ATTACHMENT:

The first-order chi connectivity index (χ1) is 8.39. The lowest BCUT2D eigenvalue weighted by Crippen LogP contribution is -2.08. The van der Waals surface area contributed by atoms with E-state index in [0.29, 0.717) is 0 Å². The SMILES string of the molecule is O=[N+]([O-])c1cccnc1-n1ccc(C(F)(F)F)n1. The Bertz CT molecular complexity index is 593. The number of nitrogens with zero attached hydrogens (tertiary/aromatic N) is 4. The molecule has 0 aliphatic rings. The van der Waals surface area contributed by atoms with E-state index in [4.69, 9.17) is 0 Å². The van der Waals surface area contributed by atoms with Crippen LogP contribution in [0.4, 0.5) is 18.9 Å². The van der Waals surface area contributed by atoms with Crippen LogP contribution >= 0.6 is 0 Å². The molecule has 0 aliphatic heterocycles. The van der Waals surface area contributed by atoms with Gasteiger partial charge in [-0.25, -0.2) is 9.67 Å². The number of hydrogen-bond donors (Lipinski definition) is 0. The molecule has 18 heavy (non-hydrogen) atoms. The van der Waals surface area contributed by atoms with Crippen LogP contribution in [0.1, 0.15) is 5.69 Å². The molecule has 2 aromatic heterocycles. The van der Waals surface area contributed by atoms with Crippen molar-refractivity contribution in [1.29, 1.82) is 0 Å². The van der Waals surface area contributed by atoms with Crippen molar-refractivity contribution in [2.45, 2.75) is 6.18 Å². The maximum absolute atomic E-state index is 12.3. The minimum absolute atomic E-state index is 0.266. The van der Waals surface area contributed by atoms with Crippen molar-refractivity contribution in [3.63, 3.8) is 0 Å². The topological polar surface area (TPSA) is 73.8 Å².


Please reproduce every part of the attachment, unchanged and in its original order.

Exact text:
The first-order chi connectivity index (χ1) is 8.39. The lowest BCUT2D eigenvalue weighted by Crippen LogP contribution is -2.08. The van der Waals surface area contributed by atoms with E-state index in [0.29, 0.717) is 0 Å². The SMILES string of the molecule is O=[N+]([O-])c1cccnc1-n1ccc(C(F)(F)F)n1. The Bertz CT molecular complexity index is 593. The number of nitrogens with zero attached hydrogens (tertiary/aromatic N) is 4. The molecule has 0 aliphatic rings. The van der Waals surface area contributed by atoms with E-state index in [4.69, 9.17) is 0 Å². The van der Waals surface area contributed by atoms with Crippen LogP contribution in [0.4, 0.5) is 18.9 Å². The van der Waals surface area contributed by atoms with Crippen LogP contribution >= 0.6 is 0 Å². The molecule has 0 aliphatic heterocycles. The van der Waals surface area contributed by atoms with Gasteiger partial charge in [-0.25, -0.2) is 9.67 Å². The number of hydrogen-bond donors (Lipinski definition) is 0. The molecule has 18 heavy (non-hydrogen) atoms. The van der Waals surface area contributed by atoms with Crippen LogP contribution in [0.1, 0.15) is 5.69 Å². The molecule has 2 aromatic heterocycles. The van der Waals surface area contributed by atoms with Crippen molar-refractivity contribution in [1.29, 1.82) is 0 Å². The van der Waals surface area contributed by atoms with Crippen molar-refractivity contribution in [2.45, 2.75) is 6.18 Å². The maximum absolute atomic E-state index is 12.3. The minimum absolute atomic E-state index is 0.266. The van der Waals surface area contributed by atoms with Crippen molar-refractivity contribution in [3.63, 3.8) is 0 Å². The topological polar surface area (TPSA) is 73.8 Å².